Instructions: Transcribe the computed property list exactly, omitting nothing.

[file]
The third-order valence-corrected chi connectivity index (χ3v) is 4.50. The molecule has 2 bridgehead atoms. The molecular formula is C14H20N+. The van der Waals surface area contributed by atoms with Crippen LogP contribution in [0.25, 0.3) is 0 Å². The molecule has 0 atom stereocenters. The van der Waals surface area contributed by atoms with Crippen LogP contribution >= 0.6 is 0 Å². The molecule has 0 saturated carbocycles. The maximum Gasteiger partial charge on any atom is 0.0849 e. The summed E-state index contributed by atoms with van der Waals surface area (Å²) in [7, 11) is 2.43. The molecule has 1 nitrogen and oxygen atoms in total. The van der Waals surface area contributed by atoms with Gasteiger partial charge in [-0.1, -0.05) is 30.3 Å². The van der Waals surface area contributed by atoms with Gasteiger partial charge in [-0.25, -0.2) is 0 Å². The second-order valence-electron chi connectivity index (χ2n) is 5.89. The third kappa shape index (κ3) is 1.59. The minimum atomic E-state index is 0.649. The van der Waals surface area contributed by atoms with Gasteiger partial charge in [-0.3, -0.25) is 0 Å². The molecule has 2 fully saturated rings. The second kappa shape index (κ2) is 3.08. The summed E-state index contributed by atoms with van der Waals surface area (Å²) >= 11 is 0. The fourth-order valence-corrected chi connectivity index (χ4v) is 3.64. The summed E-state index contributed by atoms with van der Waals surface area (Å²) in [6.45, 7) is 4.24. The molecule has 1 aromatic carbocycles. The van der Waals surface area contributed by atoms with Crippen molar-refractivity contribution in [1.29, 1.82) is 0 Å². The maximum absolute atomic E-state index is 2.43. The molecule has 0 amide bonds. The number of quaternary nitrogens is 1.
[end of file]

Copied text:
The third-order valence-corrected chi connectivity index (χ3v) is 4.50. The molecule has 2 bridgehead atoms. The molecular formula is C14H20N+. The van der Waals surface area contributed by atoms with Crippen LogP contribution in [0.25, 0.3) is 0 Å². The molecule has 0 atom stereocenters. The van der Waals surface area contributed by atoms with Crippen LogP contribution >= 0.6 is 0 Å². The molecule has 0 saturated carbocycles. The maximum Gasteiger partial charge on any atom is 0.0849 e. The summed E-state index contributed by atoms with van der Waals surface area (Å²) in [7, 11) is 2.43. The molecule has 1 nitrogen and oxygen atoms in total. The van der Waals surface area contributed by atoms with Gasteiger partial charge in [-0.1, -0.05) is 30.3 Å². The van der Waals surface area contributed by atoms with Gasteiger partial charge in [-0.25, -0.2) is 0 Å². The second-order valence-electron chi connectivity index (χ2n) is 5.89. The third kappa shape index (κ3) is 1.59. The minimum atomic E-state index is 0.649. The van der Waals surface area contributed by atoms with Gasteiger partial charge in [-0.3, -0.25) is 0 Å². The molecule has 2 fully saturated rings. The second kappa shape index (κ2) is 3.08. The summed E-state index contributed by atoms with van der Waals surface area (Å²) >= 11 is 0. The fourth-order valence-corrected chi connectivity index (χ4v) is 3.64. The summed E-state index contributed by atoms with van der Waals surface area (Å²) in [6.45, 7) is 4.24. The molecule has 1 aromatic carbocycles. The van der Waals surface area contributed by atoms with Crippen molar-refractivity contribution in [1.29, 1.82) is 0 Å². The maximum absolute atomic E-state index is 2.43. The molecule has 0 amide bonds. The number of quaternary nitrogens is 1.